Potential CMS Ruling Would Reduce Billing Burden But Could Harm Patient Care

CMS (The Centers for Medicare and Medicaid Services) proposed plan to reduce paperwork for providers in order to allow them to focus more on their patients. Due to come into effect in 2019 if approved, the AMA (American Medical Association) agrees that the Physician Fee Schedule will “improve patient-centered care and patient care access.”
Documentation requirements have been viewed as an ‘administrative burden’ and have been causing providers to feel overwhelmed. The redundancy of information on each page of their current documentation has made it extremely difficult for health providers to quickly find data on their patient’s present illness or most recent test results, significantly lessening their quality of care.
However, AMA and various healthcare groups within the industry have expressed concerns and proposals in order to ensure that this change will actually have the effect that it is meant to.
The Goals of The Physician Fee Schedule
Ideally, this new documentation process will eliminate:
Any need for providers to include the patient’s history of health prior to their previous visit.
The physician’s requirement to continuously re-document any patient data that has already been entered into the EHR.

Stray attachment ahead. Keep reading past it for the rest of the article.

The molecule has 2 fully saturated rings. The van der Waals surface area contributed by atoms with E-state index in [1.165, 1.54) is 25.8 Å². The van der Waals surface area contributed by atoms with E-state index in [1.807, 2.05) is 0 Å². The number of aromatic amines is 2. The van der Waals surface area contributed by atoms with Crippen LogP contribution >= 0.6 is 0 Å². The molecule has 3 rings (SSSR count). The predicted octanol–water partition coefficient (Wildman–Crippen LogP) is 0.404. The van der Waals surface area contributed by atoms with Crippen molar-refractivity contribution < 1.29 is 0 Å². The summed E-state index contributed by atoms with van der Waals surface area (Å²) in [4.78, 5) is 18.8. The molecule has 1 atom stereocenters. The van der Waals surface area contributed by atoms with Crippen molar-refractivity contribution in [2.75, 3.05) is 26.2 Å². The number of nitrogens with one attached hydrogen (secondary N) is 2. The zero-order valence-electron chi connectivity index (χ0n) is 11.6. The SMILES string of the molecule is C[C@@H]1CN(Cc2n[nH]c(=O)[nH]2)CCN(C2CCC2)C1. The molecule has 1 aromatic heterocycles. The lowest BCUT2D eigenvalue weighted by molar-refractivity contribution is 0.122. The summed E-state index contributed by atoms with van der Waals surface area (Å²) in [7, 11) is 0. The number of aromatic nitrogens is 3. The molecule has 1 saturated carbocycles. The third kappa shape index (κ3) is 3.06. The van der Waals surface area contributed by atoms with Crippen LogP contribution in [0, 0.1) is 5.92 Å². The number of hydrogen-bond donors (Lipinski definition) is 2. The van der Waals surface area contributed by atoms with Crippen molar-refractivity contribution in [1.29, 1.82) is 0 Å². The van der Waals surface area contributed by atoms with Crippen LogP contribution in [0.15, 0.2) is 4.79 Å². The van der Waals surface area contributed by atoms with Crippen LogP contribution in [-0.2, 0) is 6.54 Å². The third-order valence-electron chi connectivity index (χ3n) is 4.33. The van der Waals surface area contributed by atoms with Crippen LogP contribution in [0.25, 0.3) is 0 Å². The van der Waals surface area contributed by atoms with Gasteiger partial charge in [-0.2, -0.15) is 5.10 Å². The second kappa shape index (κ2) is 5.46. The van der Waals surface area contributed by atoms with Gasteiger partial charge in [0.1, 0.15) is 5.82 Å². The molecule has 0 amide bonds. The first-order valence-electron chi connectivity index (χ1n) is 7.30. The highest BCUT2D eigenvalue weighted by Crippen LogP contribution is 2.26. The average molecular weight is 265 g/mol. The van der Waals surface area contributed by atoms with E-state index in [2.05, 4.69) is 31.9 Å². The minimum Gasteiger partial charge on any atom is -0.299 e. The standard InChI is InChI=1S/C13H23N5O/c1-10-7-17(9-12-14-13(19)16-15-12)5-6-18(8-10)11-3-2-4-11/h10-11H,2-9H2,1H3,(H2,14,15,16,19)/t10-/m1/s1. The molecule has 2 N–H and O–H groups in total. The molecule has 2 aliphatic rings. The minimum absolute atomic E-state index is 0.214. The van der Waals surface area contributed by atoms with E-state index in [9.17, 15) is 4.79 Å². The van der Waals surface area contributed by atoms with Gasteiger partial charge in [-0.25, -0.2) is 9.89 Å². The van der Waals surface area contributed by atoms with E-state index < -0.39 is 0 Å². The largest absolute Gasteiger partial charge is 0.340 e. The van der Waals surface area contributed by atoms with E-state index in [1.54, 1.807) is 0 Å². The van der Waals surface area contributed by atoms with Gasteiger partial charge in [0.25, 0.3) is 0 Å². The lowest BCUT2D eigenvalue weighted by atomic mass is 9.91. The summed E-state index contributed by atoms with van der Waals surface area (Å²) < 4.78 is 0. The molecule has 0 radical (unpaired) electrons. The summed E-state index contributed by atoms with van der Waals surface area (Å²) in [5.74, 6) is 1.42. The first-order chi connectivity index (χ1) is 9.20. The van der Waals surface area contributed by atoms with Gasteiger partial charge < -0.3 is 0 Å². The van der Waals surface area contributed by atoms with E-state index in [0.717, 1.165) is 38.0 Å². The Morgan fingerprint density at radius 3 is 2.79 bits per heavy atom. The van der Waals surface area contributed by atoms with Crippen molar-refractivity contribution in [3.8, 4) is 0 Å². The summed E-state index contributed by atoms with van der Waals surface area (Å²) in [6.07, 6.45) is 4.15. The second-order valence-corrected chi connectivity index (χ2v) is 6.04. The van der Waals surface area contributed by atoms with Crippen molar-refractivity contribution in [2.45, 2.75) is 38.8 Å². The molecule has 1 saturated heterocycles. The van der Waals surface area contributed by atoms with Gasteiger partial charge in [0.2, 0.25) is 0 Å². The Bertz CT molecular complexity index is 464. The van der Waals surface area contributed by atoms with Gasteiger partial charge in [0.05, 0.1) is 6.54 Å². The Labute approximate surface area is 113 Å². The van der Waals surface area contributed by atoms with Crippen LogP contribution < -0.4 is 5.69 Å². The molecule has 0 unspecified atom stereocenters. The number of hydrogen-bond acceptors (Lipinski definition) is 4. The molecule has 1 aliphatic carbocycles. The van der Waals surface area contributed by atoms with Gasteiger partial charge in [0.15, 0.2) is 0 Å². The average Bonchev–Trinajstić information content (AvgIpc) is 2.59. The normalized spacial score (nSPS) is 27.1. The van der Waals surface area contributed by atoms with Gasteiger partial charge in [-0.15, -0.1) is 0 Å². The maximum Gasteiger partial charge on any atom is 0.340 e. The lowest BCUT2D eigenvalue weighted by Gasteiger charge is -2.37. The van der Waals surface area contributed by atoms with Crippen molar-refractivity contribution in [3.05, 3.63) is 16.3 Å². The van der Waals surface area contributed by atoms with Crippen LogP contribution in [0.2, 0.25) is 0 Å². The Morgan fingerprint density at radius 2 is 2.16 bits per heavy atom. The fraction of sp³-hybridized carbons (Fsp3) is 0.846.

The requirement of providing justification for home care visits.
Multiple payments and configure payment requirements into one bill.
Questions and Concerns On The Proposal
AMA supports some aspects of this proposal but is concerned that “physicians and other healthcare professionals in specialties that treat the sickest patients, as well as those who provide comprehensive primary care,” would be negatively affected and they would ultimately jeopardize their patients’ access to care.
It is widely acknowledged that the E/M service codes are extremely difficult to reconfigure, and AMA recommends that CMS comes up with a workforce to properly identify these issues and how to address them. This group would be given the task of coming up with the 2020 Physician Fee Schedule proposals.
Concerns brought up by other medical groups include:
It harms providers who are treating patients with complex needs and inevitably reduces patient access to care. This is due to the motion to have fewer billing codes, meaning there would be less specifications for those patients who require complex treatment.
It harms providers who treat patients with multiple chronic conditions and will ultimately cause these providers to choose not to treat them due the difficulty the new proposal instills.
It will result in more copayments and more time and travel costs for patients.
What Does the Future Hold?
The concerns discussed here were written in a letter addressed to the CMS from the American College of Rheumatology and 126 other patient advocacy groups. The letter, though acknowledging how the proposal is moving in a better direction, also addresses the negative effects it will have on specific health providers and the patients they care for.
It concludes with a request that CMS will not “move forward with the proposal as it currently stands, and instead convene stakeholders to identify other strategies to reduce paperwork and administrative burden that do not threaten patient access to care.”
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